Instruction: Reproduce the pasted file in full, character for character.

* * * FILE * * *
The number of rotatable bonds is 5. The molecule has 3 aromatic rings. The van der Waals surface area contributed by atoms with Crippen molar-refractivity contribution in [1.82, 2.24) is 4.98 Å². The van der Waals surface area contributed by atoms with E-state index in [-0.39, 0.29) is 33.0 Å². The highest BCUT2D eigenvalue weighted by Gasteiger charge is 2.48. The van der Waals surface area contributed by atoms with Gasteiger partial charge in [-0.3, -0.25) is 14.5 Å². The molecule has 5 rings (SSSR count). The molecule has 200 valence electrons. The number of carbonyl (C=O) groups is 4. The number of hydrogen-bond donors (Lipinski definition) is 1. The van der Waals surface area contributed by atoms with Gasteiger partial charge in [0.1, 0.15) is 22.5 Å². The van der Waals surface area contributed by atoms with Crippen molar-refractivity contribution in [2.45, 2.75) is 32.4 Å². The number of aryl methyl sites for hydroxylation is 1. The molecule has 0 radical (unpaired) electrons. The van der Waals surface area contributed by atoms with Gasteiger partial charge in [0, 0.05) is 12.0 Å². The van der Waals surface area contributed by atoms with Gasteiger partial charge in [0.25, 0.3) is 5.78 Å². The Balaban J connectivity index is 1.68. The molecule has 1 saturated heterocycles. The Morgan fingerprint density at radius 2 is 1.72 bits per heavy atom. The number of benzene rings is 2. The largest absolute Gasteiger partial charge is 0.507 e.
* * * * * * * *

The number of rotatable bonds is 5. The molecule has 3 aromatic rings. The van der Waals surface area contributed by atoms with Crippen molar-refractivity contribution in [1.82, 2.24) is 4.98 Å². The van der Waals surface area contributed by atoms with E-state index in [-0.39, 0.29) is 33.0 Å². The highest BCUT2D eigenvalue weighted by Gasteiger charge is 2.48. The van der Waals surface area contributed by atoms with Gasteiger partial charge in [-0.3, -0.25) is 14.5 Å². The molecule has 5 rings (SSSR count). The molecule has 200 valence electrons. The number of carbonyl (C=O) groups is 4. The number of hydrogen-bond donors (Lipinski definition) is 1. The van der Waals surface area contributed by atoms with Gasteiger partial charge in [0.1, 0.15) is 22.5 Å². The van der Waals surface area contributed by atoms with Crippen molar-refractivity contribution in [2.45, 2.75) is 32.4 Å². The number of aryl methyl sites for hydroxylation is 1. The molecule has 0 radical (unpaired) electrons. The van der Waals surface area contributed by atoms with Gasteiger partial charge in [0, 0.05) is 12.0 Å². The van der Waals surface area contributed by atoms with Gasteiger partial charge in [0.25, 0.3) is 5.78 Å². The Balaban J connectivity index is 1.68. The molecule has 1 saturated heterocycles. The Morgan fingerprint density at radius 2 is 1.72 bits per heavy atom. The number of benzene rings is 2. The largest absolute Gasteiger partial charge is 0.507 e.